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Paddy’s Wigwam
The Sea of Faith network which I helped to found in the mid 1980s has a Statement of Intent “to explore and affirm religious faith as a human creation”. This ought not to be contentious. Every religious object, prayer, ritual and theological statement can be dated and placed as accurately as any historical or artistic object. 
Take for example the design of Christian churches. In some churches, the altar stands several metres higher than the nave floor. Moving from the entrance to the sanctuary involves climbing several steps. Often, in worship, only specially designated people dressed in robes are allowed into certain areas of the church. There may be a screen or rail preventing movement from one part of the church to the other. Only at special dramatic moments are these boundaries crossed: the priest enters the nave to read the Gospel; the people enter the chancel to take communion.
However not all churches are built in this way,  reflect a diversity in understanding of the spiritual path. In Liverpool, near my home town, the Roman Catholic cathedral, affectionately known as “Paddy’s Wigwam”, is built “in the round”, with the altar at the centre of the circle and the congregation sitting around it. Other churches and chapels are dominated by a huge, central pulpit, or a baptismal pool. A Friends Meeting House will have no altar, no pulpit, no screened-off areas, no special robes, and there are some churches that do not even have a special building in which to meet. Members of a “house church” gather in each other’s homes to worship. All these reflect a church’s understanding of the spiritual path, the way to God and where authority is to be found.
Architecture has such a strong influence upon faith and its practice, that reformations in faith lead to new styles of church design. Methodism, the Oxford Movement, and Vatican II, all had a profound influence upon church architecture, providing a symbolic representation of evolving attitudes towards the priesthood, the authority of the bible, the sacraments, the importance of mystery and the role of the lay congregation.
What is true of architecture is true of every aspect of faith. The design is not simply a matter of taste but a reflection of the understanding of the path of faith itself. This should be liberating. Faith is creative and isn’t handed down on tablets of stone. It has changed constantly over time and we can change our faith when our understanding changes, or when its implementation has become meaningless or oppressive.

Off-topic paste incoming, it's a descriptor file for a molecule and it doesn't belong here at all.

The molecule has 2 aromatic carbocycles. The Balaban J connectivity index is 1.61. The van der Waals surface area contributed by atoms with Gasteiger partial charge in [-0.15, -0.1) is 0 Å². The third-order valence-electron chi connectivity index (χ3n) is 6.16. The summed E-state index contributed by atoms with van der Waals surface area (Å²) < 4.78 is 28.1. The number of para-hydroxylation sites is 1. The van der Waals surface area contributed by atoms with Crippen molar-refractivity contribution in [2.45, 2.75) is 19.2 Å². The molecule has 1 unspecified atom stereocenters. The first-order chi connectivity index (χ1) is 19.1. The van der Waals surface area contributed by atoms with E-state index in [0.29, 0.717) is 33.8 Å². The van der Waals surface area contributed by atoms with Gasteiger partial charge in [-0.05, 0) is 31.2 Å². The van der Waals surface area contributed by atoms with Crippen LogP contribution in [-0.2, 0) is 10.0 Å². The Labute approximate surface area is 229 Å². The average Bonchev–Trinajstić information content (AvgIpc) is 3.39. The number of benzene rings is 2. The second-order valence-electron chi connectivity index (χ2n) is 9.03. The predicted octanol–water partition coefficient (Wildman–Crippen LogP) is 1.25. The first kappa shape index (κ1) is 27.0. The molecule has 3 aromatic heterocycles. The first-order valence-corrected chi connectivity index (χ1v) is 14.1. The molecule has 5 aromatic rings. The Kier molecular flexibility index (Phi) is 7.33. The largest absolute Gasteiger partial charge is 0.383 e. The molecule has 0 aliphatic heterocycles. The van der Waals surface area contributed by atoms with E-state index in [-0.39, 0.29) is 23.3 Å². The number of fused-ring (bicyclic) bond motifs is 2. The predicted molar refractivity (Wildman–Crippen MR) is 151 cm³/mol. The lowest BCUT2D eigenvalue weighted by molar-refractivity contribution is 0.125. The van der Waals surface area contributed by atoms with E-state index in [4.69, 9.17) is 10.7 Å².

Soon we shall celebrate Whit Sunday, the coming of the Holy Spirit and what is often called the Church’s birthday. The church is born and stays alive through the creativity and imagination of the spirit. 


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As a choirboy I was always intrigued by the line in the Magnificat, The Song of Mary, “he hath scattered the proud in the imagination of their hearts”. It was also fun to sing, with the organ used to dramatic effect in the accompaniment. However, on one level it seemed to be giving imagination a bad press. “You’re imagining things” we’d be told when being accused of subscribing to conspiracy theories or in over-zealously seeking out the truth, whilst conversely being urged to “Use your imagination” if the details of that very truth prove too uncomfortable to air publicly.

Today I think it’s well recognised that using our imagination is an essential part of what it is to be a living, thinking, understanding and responsive person. It takes a leap of imagination to make a scientific discovery, just as much as it does to make a sci-fi movie. It takes imagination to act in the world and to have a vision and set goals. It helps us to understand people, to step into their shoes and empathise with them. It isn’t reserved for day-dreams and art projects. It deepens our insight, clarifies our vision and motivates our action.

Interestingly, for Christians, much of this work of the imagination is characteristic of the work of the Holy Spirit. In Genesis, the creativity of God is seen in the spirit brooding over the face of the waters. In the Old and New Testaments it’s the spirit that gives wisdom and understanding. Through the spirit, the prophets have visions and the people dream dreams. In the New Testament, to be filled with the spirit is to give birth to love, joy, peace, kindness and goodness. To live in the spirit is to be bound together in love. In short, we are the image of the creator God, or as the British theologian John Macquarrie said, “life in the spirit is life in the imagination of God”.

Making a connection between the Holy Spirit and the imagination might appear blasphemous as it seems to suggest that God is merely a figment of the imagination. However, imagination is crucial to human life and faith. As Whit Sunday approaches and we prepare to celebrate the story of the coming of the Holy Spirit to Jesus’ disciples at Pentecost, we need to rejoice in and encourage all the creativity and imagination that has formed our faith and its practices over many generations.